The 8cm funnel web spider that was donated to the Australian Reptile Park this week. (AAP Image/Supplied by the Australian Reptile Park)
A massive funnel web spider with fangs so long they could bite through a human fingernail has been donated to a lifesaving antivenom program at the Australian Reptile Park.
The arachnid has been named Megaspider and the park says she is roughly twice the size of a typical funnel web spider, more comparable to a tarantula.
The 8cm funnel web spider's 2cm fangs will be milked for venom that can be turned into antivenom.
The Australian Reptile Park on the NSW central coast is the only funnel web spider venom milking facility in the country and the antivenom produced there saves up to 300 lives a year, the park says.
Australian Reptile Park education officer Michael Tate has "never seen a funnel web spider this big".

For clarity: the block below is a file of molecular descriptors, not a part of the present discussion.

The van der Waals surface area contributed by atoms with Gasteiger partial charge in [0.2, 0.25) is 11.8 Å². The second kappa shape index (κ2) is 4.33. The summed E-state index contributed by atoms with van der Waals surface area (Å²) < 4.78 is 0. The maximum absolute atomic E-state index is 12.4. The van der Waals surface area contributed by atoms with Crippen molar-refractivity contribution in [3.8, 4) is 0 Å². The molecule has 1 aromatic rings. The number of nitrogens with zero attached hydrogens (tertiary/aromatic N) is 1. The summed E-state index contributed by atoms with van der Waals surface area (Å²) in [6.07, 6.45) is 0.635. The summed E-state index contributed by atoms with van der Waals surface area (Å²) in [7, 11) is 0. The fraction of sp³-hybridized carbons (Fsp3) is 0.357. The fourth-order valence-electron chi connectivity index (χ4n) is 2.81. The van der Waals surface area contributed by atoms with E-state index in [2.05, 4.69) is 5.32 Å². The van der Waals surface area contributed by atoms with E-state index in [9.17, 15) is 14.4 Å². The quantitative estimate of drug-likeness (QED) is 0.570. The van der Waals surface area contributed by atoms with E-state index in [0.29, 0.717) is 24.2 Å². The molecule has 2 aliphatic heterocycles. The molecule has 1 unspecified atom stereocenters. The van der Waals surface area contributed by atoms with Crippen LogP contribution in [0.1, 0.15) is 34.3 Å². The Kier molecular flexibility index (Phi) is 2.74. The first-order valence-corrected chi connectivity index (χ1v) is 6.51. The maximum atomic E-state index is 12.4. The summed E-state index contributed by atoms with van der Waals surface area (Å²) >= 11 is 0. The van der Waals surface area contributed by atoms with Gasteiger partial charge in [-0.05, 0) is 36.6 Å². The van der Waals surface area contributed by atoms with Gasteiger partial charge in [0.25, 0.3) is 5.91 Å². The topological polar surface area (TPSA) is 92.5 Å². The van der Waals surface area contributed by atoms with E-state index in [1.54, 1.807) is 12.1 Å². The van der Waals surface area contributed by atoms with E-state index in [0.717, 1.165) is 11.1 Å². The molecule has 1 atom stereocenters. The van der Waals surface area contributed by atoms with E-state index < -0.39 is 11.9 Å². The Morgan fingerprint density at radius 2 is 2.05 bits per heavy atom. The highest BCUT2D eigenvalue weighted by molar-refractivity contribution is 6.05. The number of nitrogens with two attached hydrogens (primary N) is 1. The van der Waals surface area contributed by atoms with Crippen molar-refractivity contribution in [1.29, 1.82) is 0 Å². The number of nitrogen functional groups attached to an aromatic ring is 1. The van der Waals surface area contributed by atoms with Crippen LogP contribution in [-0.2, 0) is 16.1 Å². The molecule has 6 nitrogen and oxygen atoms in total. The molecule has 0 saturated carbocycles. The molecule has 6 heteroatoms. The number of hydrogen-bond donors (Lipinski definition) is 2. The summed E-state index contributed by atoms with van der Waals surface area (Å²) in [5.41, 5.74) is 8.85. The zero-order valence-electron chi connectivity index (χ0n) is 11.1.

"She is unusually large and if we can get the public to hand in more spiders like her, it will only result in more lives being saved due to the huge amount of venom they can produce," he said.
The park encourages citizen scientists to safely catch funnel web spiders to donate to the antivenom program.
The Megaspider was donated in a clear plastic container with no marking to say where it came from, and the park is now seeking its donor to find out where it came from in the hope of finding similarly large spiders.
Spiders can be donated to the park itself, as well as at a number of drop off points around Sydney, the Central Coast and Newcastle.
© AAP 2021